It constantly amazes me how quickly technology advances. I've been managing the model growth portfolio as part of Strategy Lab for just more than four years. I think that it's fair to say I made good calls on macro industry trends and did a pretty good job of picking stocks that would benefit from those trends.
But in some ways, I completely missed big changes. I didn't initially see mobile Internet traffic as particularly valuable. I knew video content was important, but I didn't think it would become vital to almost everything we do on mobile devices. I understood that big-screen TV content would transition to an Internet-based delivery model (such as Netflix), but I didn't understand the true value of owning the content to build a competitive advantage. I had firm opinions on the optimistic outlook for electric vehicles, but would have laughed at anyone who told me these cars would also soon be self-driving and could threaten the car insurance industry.
It's not as if I just woke up today and realized how much I got wrong. Of course not. By watching what was happening in these industries, I slowly learned new things and formed (I hope) better opinions. That's the beauty of investing – which requires a long term focus – in high-quality companies that are leading in important, emerging industries. The engineers and management teams at these companies can work their magic and I can benefit as an astute, but clearly imperfect, observer.
Heading into 2017, I feel like I'm just continuing to watch incredible industry growth unfold in the areas that I've chosen to invest. If I had to pick just four of my model portfolio stocks to keep for the long term, I would choose to keep Facebook, Netflix, Tesla and Amazon. Each company is an absolute leader in an industry that still has incredible room for growth.
Facebook is doing a better job than Google, in my opinion, when it comes to the marriage of mobile, video and groups. I believe the next major leg of growth for Facebook will be business services. My views seem obvious and simplistic. In another four years, I wonder just how much I'll realize I didn't see coming.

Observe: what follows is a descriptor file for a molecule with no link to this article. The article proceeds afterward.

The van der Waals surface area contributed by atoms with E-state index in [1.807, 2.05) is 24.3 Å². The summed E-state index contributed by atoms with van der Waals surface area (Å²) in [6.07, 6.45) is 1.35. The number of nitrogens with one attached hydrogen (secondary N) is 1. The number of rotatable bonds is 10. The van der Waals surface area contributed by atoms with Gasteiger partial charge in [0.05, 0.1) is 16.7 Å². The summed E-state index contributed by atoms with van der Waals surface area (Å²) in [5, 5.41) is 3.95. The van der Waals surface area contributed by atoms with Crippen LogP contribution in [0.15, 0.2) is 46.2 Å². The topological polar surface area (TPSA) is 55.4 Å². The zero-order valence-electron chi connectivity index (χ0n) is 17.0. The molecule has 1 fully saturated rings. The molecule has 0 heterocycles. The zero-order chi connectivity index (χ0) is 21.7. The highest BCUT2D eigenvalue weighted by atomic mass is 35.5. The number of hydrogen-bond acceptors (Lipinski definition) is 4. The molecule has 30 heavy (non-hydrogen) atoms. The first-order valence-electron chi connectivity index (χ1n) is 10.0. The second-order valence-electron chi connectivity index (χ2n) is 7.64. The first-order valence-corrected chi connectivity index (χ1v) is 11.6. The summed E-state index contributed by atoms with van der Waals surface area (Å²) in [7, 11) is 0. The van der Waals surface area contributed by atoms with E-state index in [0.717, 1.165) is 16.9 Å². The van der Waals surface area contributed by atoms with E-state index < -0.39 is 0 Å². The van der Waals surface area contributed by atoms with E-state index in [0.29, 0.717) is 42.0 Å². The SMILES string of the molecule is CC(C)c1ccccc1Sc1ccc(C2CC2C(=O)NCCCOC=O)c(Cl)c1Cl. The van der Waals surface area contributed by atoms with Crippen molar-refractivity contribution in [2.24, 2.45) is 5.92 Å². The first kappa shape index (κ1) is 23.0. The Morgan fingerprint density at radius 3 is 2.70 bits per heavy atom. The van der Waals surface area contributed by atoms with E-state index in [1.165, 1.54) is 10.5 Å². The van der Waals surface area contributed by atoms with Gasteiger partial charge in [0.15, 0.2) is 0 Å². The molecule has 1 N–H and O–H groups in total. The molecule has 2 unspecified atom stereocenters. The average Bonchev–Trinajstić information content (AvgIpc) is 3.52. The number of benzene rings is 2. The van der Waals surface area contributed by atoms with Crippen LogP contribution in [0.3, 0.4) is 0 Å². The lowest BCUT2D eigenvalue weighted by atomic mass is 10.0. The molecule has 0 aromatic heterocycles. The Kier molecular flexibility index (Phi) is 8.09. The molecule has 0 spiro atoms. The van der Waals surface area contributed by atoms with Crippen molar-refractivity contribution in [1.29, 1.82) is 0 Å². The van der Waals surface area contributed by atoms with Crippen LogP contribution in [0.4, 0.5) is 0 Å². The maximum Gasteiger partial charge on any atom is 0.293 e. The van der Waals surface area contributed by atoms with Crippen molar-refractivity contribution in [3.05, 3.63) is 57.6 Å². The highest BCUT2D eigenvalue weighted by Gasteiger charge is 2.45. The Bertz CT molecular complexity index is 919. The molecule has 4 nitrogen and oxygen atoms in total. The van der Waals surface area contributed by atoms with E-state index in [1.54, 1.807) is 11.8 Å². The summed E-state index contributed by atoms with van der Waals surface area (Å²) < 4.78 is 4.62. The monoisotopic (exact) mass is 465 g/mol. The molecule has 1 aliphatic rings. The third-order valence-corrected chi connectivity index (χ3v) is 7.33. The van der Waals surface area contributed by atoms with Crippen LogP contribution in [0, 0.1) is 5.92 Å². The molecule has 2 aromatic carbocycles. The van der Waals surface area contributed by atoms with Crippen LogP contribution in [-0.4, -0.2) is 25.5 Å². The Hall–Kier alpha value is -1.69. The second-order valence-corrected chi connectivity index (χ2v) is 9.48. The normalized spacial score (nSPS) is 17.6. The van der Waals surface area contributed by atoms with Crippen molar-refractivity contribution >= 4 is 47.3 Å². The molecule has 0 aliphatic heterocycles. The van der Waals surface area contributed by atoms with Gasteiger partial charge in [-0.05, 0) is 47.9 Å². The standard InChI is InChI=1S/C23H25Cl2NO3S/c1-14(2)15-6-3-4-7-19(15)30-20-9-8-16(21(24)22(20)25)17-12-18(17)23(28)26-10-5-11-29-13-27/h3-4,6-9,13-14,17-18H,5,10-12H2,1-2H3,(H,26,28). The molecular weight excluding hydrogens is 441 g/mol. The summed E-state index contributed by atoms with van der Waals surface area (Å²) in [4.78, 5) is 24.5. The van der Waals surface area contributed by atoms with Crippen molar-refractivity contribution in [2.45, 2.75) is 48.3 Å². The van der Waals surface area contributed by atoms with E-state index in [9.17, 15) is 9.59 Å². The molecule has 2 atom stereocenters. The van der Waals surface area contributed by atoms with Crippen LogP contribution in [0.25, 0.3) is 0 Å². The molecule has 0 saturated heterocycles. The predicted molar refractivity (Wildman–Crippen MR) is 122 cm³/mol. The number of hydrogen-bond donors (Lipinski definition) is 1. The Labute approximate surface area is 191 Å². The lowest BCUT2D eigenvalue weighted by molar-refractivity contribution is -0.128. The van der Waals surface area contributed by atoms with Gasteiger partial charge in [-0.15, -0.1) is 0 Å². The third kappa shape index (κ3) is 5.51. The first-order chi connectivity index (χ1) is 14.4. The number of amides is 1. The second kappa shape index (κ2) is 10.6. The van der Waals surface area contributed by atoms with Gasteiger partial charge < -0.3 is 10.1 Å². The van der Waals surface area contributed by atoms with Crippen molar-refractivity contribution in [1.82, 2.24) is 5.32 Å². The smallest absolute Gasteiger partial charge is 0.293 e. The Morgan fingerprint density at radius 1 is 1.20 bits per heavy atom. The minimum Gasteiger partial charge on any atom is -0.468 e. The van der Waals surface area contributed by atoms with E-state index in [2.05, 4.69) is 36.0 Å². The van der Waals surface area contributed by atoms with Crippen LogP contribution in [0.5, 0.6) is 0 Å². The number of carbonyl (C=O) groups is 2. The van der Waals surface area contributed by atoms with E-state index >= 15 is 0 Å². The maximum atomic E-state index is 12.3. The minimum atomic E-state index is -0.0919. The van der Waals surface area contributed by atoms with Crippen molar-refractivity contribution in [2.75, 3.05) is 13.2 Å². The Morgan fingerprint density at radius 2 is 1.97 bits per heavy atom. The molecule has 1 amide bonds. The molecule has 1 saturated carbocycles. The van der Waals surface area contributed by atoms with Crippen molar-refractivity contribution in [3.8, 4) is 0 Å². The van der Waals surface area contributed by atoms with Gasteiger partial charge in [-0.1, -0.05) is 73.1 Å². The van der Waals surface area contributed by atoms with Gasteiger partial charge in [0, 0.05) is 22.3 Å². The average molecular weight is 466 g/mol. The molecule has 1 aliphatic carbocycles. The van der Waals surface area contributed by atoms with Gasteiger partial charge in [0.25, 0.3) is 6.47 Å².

Netflix is crushing its rivals when it comes to creating its own library of original TV programming. It's obvious to me that the value of this original content, combined with Netflix's global offering, is a winning combination that almost nobody else can offer. There's so much more Netflix could still do beyond TV programming, and I'll patiently wait to see what they do next.
Tesla, I think, has an enormous advantage over every other manufacturer when it comes to the future of self driving cars. Specifically, they have a large and quickly growing fleet of vehicles that are all Internet connected and gathering real-world driving data that feed the company's computer-learning "Tesla Vision" system. Tesla is probably the riskiest pick among the bunch, because they're involved in solar power, battery manufacturing, vehicle charging networks, car manufacturing and autonomous driving software. It's a borderline insane scope of engineering work for one company. But if they are successful, the results for investors will be tremendous.
And finally we have Amazon. This company practically started the e-commerce industry and is still busy growing and improving what can be done to the point that Amazon is the no-brainer choice for buying just about anything online. When they first started talking about using drones to deliver packages to customers, it seemed like something out of science fiction. But today I'm firmly of the opinion that Amazon will disrupt the global delivery business, and I can't wait to find out what else I'm missing about this exciting story.
We may be heading into a new year, but remember the calendar is arbitrary and the best investing ideas usually require a bigger picture and longer time period.